So, what exactly was Jeffix? Was it a distro? Not quite. It was more of an overlay for OpenIndiana Hipster. You weren’t able to install Jeffix. Instead, you had to install Hipster and then add the Jeffix package repository (at a higher priority), followed by an upgrade.

Why make it? At the time I used OpenIndiana (an illumos distro) on my laptop. While that was great for everyday work, being an illumos developer meant that I wanted to test my changes before they made it upstream. For about a year, I was running various pre-review and pre-RTI bits. This meant that the set of improvements I had available changed over time. Sometimes this got frustrating since I wouldn’t have certain changes just because they didn’t make it through the RTI process yet and I was testing a different change.

So, in October 2015, I decided to change that. I made a repo with an assortment of my changes. Some are mine while others are authored by other developers in the community. I called this modified illumos Jeffix. Very creative, I know.

I kept this up until May 2016. Today, I have no idea why I stopped building it then.

To Fork or Not To Fork

For the three years leading up to Unleashed, I spent a considerable amount of time thinking about what would make illumos better—not just on the technical side but also the community side.

It has always been relatively easy to see that the illumos community was not (and still is not) very big. By itself this isn’t a problem, but it becomes one when you combine it with the other issues in the community.

The biggest problem is the lack of clear vision for where the project should go.

Over the years, the only idea that I’ve seen come up consistently could be summarized as “don’t break compatibility.” What exactly does that mean? Well, ask 10 people and you’ll get 12 different opinions.

Provably hostile

There have been several times where I tried to clean up an interface in the illumos kernel, and the review feedback amounted to “doesn’t this break on $some-sparc-hardware running kernel modules from Solaris?”

In one instance (in August 2015), when I tried to remove an ancient specialized kernel module binary compatibility workaround that Sun added in Solaris 9 (released in 2002), I was asked about what turned out to be a completely ridiculous situation—you’d need to try to load a kernel module built against Solaris 8 that used this rather specialized API, an API that has been changed twice in incompatible ways since it was added (once in 2005 by Sun, and once in April 2015 by Joyent).

Unsurprisingly, that “feedback” completely derailed a trivial cleanup. To this day, illumos has that ugly workaround for Solaris 8 that does absolutely nothing but confuse anyone that looks at that code. (Of course, this cleanup was one of the first commits in Unleashed.)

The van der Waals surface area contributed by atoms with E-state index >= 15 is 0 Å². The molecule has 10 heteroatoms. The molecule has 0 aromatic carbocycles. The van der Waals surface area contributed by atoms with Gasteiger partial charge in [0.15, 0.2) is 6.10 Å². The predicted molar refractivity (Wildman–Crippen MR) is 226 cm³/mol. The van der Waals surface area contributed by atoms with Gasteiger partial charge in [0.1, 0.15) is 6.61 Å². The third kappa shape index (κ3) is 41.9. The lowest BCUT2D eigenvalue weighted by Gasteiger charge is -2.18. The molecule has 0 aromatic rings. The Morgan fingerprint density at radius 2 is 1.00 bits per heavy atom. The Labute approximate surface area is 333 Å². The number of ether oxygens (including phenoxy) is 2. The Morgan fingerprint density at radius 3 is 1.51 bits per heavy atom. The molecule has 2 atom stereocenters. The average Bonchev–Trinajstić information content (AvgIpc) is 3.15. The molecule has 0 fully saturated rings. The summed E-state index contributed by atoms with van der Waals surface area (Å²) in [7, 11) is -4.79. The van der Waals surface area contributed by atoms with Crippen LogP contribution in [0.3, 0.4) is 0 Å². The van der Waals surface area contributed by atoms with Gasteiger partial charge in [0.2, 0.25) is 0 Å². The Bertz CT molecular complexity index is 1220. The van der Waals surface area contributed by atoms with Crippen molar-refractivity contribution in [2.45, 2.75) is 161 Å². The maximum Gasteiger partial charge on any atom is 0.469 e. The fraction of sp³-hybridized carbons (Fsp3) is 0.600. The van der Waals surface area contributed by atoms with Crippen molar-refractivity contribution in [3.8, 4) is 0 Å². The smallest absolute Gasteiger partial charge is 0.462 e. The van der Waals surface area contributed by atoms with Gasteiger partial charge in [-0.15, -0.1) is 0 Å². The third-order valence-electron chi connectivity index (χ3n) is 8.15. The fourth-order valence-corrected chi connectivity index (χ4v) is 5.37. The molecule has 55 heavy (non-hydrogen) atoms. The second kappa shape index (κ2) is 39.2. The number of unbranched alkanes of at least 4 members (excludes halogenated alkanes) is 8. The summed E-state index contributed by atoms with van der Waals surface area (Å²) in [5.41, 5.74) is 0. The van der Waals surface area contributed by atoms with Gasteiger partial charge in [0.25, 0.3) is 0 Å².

While this was a relatively simple (albeit ridiculous) case—I just had to find a copy of old Solaris headers to see when things changed—it nicely demonstrates the “before we take your change, please prove that it doesn’t break anything for anyone on any system” approach the community takes.

Note that this is well beyond the typical “please do due diligence” where the reviewers tend to help out with the reasoning or even testing. The approach the illumos community takes feels more like a malicious “let’s throw every imaginable thought at the contributor, maybe some of them stick.” Needless to say, this is a huge motivation killer that makes contributors leave—something that a small-to-begin-with community cannot afford.


In the past there have been a number of people in the illumos community that were, in my opinion, outright toxic for the project. I’m happy to say, that a number of them have left the community. Good riddance.

What do I mean by toxic?

Well, for instance, there was the time in 2014 when someone decided to contribute to a thread about removing SunOS 4.x compatibility code (that is binary compatibility with an OS whose last release was in 1994) with only one sentence: “Removing stuff adds no value.

Elsewhere in the same thread, another person chimed in with his typical verbiage that could be summarized as “why don’t you do something productive with your time instead, and work on issues that I think are important.” While his list of projects was valid, being condescending to anyone willing to spend their free time to help out your project or telling them that they’re wasting their time unless they work on something that scratches your or your employer’s itch is…well…stupid. Yet, this has happened many times on the mailing list and on IRC over the years.